World Humanitarian Summit: ICRC's comment on the UN Secretary General's Report

In February 2016, the United Nations Secretary General released his Report on the World Humanitarian Summit (WHS). The report calls on States, United Nations agencies, civil society and all parties to conflict to ensure greater respect, protection and assistance for people affected by the consequences of armed conflict and disaster. It outlines an Agenda for Humanity, which States and other actors are encouraged to endorse at the World Humanitarian Summit on 23 and 24 May.

An opportunity to highlight both cooperation and distinctiveness

The UN and the ICRC are part of a larger international humanitarian response to armed conflict and disaster. We share many concerns and work to similar goals on several humanitarian issues. Yet our governance, mandates, scope, approach and humanitarian activities are distinct from one another, and the WHS is a good opportunity to sharpen our mutual understanding of how we can cooperate and complement one another, and how we must remain distinct.

The ICRC's position in the run-up to the WHS

  • The ICRC has followed the WHS process closely and has studied the Secretary General's Report with great interest. We take this opportunity to comment on specific aspects of the Report, which are particularly significant to the ICRC as a neutral and independent humanitarian actor.
  • The ICRC agrees strongly with the Secretary General's call for greater conflict prevention. We join the UN in urging States to uphold this primary duty of peaceful international relations.
  • The ICRC shares the Secretary-General's view that adherence to IHL is the single most important way to reduce human suffering in armed conflicts. We reaffirm our willingness to work with the Government of Switzerland on a possible new Forum of States to improve compliance with IHL as decided in the respective Resolution of the International Conference.
  • The ICRC welcomes the Report's explicit concern for greater practical protection of particular vulnerable groups. At the same time, the ICRC asks the UN to give due attention to all non-combatants and to men's particular risks of summary execution, unlawful detention and forced conscription.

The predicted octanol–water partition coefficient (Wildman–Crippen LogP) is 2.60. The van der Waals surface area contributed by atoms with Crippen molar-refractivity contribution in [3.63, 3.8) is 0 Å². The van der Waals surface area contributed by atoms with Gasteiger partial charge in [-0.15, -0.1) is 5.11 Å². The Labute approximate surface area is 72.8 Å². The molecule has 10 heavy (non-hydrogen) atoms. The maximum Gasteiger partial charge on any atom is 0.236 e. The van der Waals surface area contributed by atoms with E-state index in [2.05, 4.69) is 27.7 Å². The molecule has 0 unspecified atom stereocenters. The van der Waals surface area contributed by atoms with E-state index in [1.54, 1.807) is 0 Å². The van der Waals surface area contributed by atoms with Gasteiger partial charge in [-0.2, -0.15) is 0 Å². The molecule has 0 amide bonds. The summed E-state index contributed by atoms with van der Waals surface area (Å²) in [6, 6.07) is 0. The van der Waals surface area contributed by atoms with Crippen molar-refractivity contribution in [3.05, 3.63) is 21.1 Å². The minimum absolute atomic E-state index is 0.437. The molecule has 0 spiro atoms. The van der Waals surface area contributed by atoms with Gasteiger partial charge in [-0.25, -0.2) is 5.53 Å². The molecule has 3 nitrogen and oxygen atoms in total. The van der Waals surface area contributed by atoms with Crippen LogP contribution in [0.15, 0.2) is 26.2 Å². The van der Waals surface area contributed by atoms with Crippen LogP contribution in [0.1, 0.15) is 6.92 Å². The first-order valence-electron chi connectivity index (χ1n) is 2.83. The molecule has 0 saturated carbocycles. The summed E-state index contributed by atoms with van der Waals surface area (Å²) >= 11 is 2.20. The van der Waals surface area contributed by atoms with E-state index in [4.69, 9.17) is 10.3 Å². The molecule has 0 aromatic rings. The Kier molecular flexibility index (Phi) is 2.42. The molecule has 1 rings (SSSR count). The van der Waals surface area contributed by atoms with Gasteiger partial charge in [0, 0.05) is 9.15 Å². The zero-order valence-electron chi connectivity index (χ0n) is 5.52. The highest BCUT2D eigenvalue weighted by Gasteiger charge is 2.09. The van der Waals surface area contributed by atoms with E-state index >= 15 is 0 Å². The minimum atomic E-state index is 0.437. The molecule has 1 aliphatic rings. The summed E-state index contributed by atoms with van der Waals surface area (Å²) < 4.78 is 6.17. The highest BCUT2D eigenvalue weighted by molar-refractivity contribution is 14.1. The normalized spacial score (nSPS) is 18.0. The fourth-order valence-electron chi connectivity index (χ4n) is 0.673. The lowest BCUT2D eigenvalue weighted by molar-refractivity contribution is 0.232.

The ICRC also wishes to express some concerns about the new paradigm proposed in the Secretary General's Report.

  • The ICRC is concerned that, by wrapping humanitarian action into the wider project of the Sustainable Development Goals, the Agenda for Humanity risks obscuring the distinct and vital role of humanitarian action. While the ICRC is well aware that much humanitarian action in protracted conflict is rightly long term, we ask that the Summit give due recognition to the specific role of humanitarian action in meeting urgent needs rather than ending needs.
  • The ICRC also asks that the Summit recognize the distinctions between contexts of armed conflict and contexts of disaster, and what constitutes feasible humanitarian responses in each.
  • The ICRC welcomes the new paradigm's determination to increase the role of local actors. We also ask for more explicit recognition at the Summit of the necessity for impartial international organizations in armed conflicts, as required by IHL.
  • Last but not least, the ICRC hopes that the Summit will formally recognize the diversity within humanitarian actors today and acknowledge that diversity and complementarity are the best way to ensure better protection and assistance for people in the future.